As it's getting towards the end of the shooting season some of the regulars are getting a bit fed up with game, this worked in my favour as I managed to walk away with 3 brace of birds (much more than I shot), so that gives us a number of cheap and tasty teas to enjoy over the next week or so.
Today was a great experience and it felt like a true scene of the english countryside. Now I've just got to decide what to do with all these pheasants...

Monday 7 January 2013

Plastic Bags On My Daughters Feet...

Yes this is as bad as the title suggests! For our first "daddy-daughter" Monday of the year I wanted us to do a little gardening together.
When it came to us doing some gardening however we hit upon a snag.
This is the first time she's been able to get "about" outside, she's not walking yet (although not far off I recon!) but she's crawling really well and into everything! The trouble is she's a small baby and when we've taken her to get some shoes and wellies (wellies are much more important I feel!) they've said her little feet are too small and sent us away so she can grow some more. She's only just a baby size 2 so they had nothing in stock.
Well I didn't want to disappoint her (and I was fairly sure we were due no visitors) so I took a different approach to the problem.
Plastic bags.
Sandwich bags to be precise.
Put on with sellotape.
If I'm honest it's not my proudest moment as a parent but she didn't seem to mind.
Anyway, outside tidying up my front boarders my "crawling baby whose into everything" didn't move an inch, just sat there chatting to me as I cut down some old roses!
Must go on ebay tonight!

Sunday 6 January 2013

Plucking Ducks

A friend I work with is very keen on his shooting and he came in on Friday with three ducks for me. He knows I like my game and I like it even more if its free!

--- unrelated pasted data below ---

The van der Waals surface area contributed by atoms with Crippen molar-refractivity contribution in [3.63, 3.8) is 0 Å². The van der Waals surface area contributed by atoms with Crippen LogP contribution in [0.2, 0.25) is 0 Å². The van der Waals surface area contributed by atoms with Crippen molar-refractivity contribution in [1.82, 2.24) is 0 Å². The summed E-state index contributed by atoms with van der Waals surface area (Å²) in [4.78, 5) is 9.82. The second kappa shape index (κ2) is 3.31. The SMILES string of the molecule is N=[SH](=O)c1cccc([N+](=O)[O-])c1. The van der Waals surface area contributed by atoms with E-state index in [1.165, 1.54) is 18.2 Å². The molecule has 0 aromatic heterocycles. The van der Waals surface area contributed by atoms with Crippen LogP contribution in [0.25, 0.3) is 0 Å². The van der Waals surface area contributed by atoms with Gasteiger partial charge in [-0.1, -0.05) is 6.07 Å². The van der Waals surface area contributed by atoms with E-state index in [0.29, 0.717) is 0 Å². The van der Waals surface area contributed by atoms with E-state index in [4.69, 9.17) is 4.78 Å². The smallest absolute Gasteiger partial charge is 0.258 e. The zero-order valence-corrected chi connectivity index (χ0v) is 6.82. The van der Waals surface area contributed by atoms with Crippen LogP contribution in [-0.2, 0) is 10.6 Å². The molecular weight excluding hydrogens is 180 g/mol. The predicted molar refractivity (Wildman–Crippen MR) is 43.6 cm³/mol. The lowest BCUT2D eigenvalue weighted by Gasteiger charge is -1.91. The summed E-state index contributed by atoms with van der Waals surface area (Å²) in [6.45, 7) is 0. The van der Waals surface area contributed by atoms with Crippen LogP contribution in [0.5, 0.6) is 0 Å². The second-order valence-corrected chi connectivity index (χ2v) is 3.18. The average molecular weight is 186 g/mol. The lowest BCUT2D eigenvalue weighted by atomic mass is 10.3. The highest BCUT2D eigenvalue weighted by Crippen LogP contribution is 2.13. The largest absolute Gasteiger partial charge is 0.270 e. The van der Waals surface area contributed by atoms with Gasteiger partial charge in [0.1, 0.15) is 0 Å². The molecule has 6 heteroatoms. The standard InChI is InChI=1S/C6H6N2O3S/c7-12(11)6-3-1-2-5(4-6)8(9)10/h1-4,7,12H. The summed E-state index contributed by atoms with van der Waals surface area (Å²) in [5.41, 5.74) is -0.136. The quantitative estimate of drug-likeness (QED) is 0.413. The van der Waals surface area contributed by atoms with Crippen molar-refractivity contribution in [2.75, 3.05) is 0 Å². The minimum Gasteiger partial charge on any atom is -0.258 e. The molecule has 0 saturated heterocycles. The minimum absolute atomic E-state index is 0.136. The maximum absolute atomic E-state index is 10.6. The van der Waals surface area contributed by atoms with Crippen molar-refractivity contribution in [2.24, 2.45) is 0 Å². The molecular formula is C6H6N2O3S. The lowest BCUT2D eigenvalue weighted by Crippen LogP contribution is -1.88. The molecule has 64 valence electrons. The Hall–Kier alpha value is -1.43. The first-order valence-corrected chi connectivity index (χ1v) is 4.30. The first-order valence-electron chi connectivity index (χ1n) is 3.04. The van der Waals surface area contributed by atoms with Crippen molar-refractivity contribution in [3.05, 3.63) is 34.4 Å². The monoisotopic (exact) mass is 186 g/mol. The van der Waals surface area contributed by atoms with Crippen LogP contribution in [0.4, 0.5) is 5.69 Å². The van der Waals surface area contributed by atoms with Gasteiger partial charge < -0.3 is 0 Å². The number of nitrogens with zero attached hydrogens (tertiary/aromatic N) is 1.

The trouble with free "gifts" of meat is that they always involve a bit of work, so this afternoon I filled a feed bag full of straw (the warmest makeshift seat there is) pulled up a large tub and started plucking.
Three ducks for a decadent Sunday roast

I can't say preparing meat (birds especially) from scratch is a job I particularly enjoy, but I love eating them and hate to see anything go to waste (which can be the case on large organised shoots where due to the labour involved they throw most away). Having an area outside to do it makes it easier as it can be quite messy. One day I plan to make myself an area where I can do things like this in some comfort!
A comfy area to do some plucking!
I've never prepared ducks before and man do they have some feathers and soft feathers at that! I didn't bother with the wings much (just chopped them off with the axe in the background) but there was plenty of meat on the rest of them. Plucking is quite easy once you get into the hang of it, pluck with your thumb and index finger, grab small amounts and in a short, sharp motion pull away from the way they naturally lie.
Once I'd plucked them I singed the downy feathers that were left with a flame, then removed the head and legs before gutting them.
I'm not in any way as fat as this picture makes me look!
Inside the house I rinsed them out and washed off the singed feathers before adding some salt, pepper and olive oil and putting them in the oven.
Three cooked ducks